In the field of mental health research, patients are the most important stakeholders. They bring the perspective of experts with lived experience who can make important contributions that enhance the relevance and legitimacy of research.
To ensure that HRI’s work is responsive to the needs of Canadians, we aim to engage patients in identifying and informing meaningful research priorities and plans. In this way, patients are partners, playing an active role in shaping the mental health and addiction research agenda.
When HRI launched the Recovery Journey Project, a study examining the long-term outcomes of mental health and addiction treatment, we worked with patients to determine which aspects of recovery were most important to them. Now in its fifth year, the Recovery Journey Project is generating findings that can be used to improve treatment in Canada and help patients get better, sooner.
At a recent event in Guelph, Ontario, HRI invited patients in recovery from addiction to tell us what kinds of questions they think need to be answered about recovery.
The event, called Spiritual Renewal, is an annual celebration hosted by HRI’s primary research partner, Homewood Health. Patients from Homewood Health Centre’s residential addiction program gather each year to celebrate recovery milestones and support one another.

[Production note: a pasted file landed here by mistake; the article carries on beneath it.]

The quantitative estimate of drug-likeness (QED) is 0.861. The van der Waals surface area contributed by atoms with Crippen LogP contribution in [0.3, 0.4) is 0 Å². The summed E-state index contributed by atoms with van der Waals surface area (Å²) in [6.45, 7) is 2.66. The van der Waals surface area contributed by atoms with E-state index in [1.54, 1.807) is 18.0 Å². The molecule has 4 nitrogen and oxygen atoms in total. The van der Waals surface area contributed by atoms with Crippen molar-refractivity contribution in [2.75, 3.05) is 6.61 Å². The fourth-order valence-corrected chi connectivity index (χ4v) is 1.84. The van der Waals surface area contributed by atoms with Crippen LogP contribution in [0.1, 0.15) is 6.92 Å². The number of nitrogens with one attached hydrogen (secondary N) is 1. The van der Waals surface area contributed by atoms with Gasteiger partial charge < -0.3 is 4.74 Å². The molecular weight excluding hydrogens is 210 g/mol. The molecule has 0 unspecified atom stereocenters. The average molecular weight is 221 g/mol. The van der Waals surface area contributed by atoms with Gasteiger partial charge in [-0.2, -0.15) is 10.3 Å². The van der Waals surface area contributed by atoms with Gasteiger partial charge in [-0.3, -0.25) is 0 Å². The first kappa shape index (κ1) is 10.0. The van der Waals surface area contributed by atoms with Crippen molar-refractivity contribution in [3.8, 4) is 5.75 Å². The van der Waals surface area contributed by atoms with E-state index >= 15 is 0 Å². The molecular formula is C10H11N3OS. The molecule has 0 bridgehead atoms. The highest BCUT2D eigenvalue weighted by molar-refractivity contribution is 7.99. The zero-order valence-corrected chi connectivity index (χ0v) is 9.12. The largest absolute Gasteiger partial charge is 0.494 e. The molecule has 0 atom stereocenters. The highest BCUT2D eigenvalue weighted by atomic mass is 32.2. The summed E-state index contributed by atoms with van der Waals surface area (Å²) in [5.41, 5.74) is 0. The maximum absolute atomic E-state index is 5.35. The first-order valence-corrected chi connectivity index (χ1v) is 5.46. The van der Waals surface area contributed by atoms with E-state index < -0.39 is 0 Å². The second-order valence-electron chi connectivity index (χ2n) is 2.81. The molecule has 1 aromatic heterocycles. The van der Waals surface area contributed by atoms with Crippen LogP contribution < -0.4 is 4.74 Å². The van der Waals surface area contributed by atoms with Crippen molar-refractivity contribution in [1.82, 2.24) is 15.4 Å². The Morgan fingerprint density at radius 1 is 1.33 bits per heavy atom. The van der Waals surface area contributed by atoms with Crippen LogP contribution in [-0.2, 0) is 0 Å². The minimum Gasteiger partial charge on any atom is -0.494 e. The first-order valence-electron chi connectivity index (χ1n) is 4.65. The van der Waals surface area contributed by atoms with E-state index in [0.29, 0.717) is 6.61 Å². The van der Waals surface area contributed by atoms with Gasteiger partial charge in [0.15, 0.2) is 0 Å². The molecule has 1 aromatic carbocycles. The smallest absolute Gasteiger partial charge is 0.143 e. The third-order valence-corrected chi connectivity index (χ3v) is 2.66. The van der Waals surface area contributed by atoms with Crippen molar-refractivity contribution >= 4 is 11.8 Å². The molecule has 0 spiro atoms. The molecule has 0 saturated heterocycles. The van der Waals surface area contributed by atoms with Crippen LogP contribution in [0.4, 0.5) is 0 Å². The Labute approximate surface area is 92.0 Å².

HRI has attended the Spiritual Renewal event for several years. Many attendees are alumni who have participated in the Recovery Journey Project. Others are current patients of the Health Centre, and the remaining attendees are family members. This year, we asked attendees, including family members, to help us determine future directions for the project. In particular, we wanted to know:
- Which areas they feel should be the focus of future research, and
- What kinds of questions they have about recovery.
What did patients tell us?
Mental health ranked as the number one priority research area among those who participated. Some of the most pressing questions included:
- What are the impacts of concurrent disorders on recovery?
- How does childhood trauma affect recovery?
- Why do some people develop an addiction while others don’t?
Other major areas of interest and accompanying questions included:
- Aftercare: does it work?
- Social influences on recovery: how important is it to have a strong support system that includes people with lived experience?
- Personal influences on recovery: does quality of life change over time?
What happens next?
With these insights, we can begin to explore the emerging research themes that matter to patients the most. Findings can then be used to inform meaningful improvements to care and ultimately to generate better treatment results.
The expertise that patients bring to the table will enable us to shape future research activities to better help the patients and families who stand to benefit from our work the most.
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